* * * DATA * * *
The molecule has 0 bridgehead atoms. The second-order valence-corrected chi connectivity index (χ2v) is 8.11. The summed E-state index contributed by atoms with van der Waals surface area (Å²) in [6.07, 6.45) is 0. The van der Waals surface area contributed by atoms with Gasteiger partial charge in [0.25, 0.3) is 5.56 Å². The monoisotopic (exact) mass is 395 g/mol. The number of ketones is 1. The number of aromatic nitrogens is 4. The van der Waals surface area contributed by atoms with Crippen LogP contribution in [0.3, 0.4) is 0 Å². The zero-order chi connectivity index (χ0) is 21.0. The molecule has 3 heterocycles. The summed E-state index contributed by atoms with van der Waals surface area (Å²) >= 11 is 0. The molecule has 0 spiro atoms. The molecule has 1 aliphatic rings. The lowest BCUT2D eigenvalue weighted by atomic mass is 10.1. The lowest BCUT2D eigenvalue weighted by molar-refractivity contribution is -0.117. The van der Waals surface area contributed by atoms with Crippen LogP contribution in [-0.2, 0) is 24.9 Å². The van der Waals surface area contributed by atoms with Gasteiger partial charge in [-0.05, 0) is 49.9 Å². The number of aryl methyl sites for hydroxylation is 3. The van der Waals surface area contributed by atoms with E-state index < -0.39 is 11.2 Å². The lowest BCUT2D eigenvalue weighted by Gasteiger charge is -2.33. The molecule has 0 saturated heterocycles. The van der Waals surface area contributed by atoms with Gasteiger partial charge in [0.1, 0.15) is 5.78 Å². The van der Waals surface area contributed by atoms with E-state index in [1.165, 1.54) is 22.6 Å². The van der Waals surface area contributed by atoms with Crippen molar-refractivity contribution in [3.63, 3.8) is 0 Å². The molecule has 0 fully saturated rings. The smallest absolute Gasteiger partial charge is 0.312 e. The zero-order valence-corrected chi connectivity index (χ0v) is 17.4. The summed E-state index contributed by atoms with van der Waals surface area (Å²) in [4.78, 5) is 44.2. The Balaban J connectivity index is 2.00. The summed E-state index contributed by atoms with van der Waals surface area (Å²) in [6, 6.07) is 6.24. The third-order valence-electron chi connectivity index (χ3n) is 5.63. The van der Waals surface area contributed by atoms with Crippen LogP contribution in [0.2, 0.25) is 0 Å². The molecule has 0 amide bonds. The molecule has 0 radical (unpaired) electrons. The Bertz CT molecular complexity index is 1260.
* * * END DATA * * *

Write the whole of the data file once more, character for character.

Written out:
The molecule has 0 bridgehead atoms. The second-order valence-corrected chi connectivity index (χ2v) is 8.11. The summed E-state index contributed by atoms with van der Waals surface area (Å²) in [6.07, 6.45) is 0. The van der Waals surface area contributed by atoms with Gasteiger partial charge in [0.25, 0.3) is 5.56 Å². The monoisotopic (exact) mass is 395 g/mol. The number of ketones is 1. The number of aromatic nitrogens is 4. The van der Waals surface area contributed by atoms with Crippen LogP contribution in [0.3, 0.4) is 0 Å². The zero-order chi connectivity index (χ0) is 21.0. The molecule has 3 heterocycles. The summed E-state index contributed by atoms with van der Waals surface area (Å²) >= 11 is 0. The molecule has 0 spiro atoms. The molecule has 1 aliphatic rings. The lowest BCUT2D eigenvalue weighted by atomic mass is 10.1. The lowest BCUT2D eigenvalue weighted by molar-refractivity contribution is -0.117. The van der Waals surface area contributed by atoms with Crippen LogP contribution in [-0.2, 0) is 24.9 Å². The van der Waals surface area contributed by atoms with Gasteiger partial charge in [-0.05, 0) is 49.9 Å². The number of aryl methyl sites for hydroxylation is 3. The van der Waals surface area contributed by atoms with E-state index < -0.39 is 11.2 Å². The lowest BCUT2D eigenvalue weighted by Gasteiger charge is -2.33. The molecule has 0 saturated heterocycles. The van der Waals surface area contributed by atoms with Gasteiger partial charge in [0.1, 0.15) is 5.78 Å². The van der Waals surface area contributed by atoms with E-state index in [1.165, 1.54) is 22.6 Å². The van der Waals surface area contributed by atoms with Crippen molar-refractivity contribution in [3.63, 3.8) is 0 Å². The molecule has 0 fully saturated rings. The smallest absolute Gasteiger partial charge is 0.312 e. The zero-order valence-corrected chi connectivity index (χ0v) is 17.4. The summed E-state index contributed by atoms with van der Waals surface area (Å²) in [4.78, 5) is 44.2. The Balaban J connectivity index is 2.00. The summed E-state index contributed by atoms with van der Waals surface area (Å²) in [6, 6.07) is 6.24. The third-order valence-electron chi connectivity index (χ3n) is 5.63. The van der Waals surface area contributed by atoms with Crippen LogP contribution in [0.2, 0.25) is 0 Å². The molecule has 0 amide bonds. The molecule has 0 radical (unpaired) electrons. The Bertz CT molecular complexity index is 1260.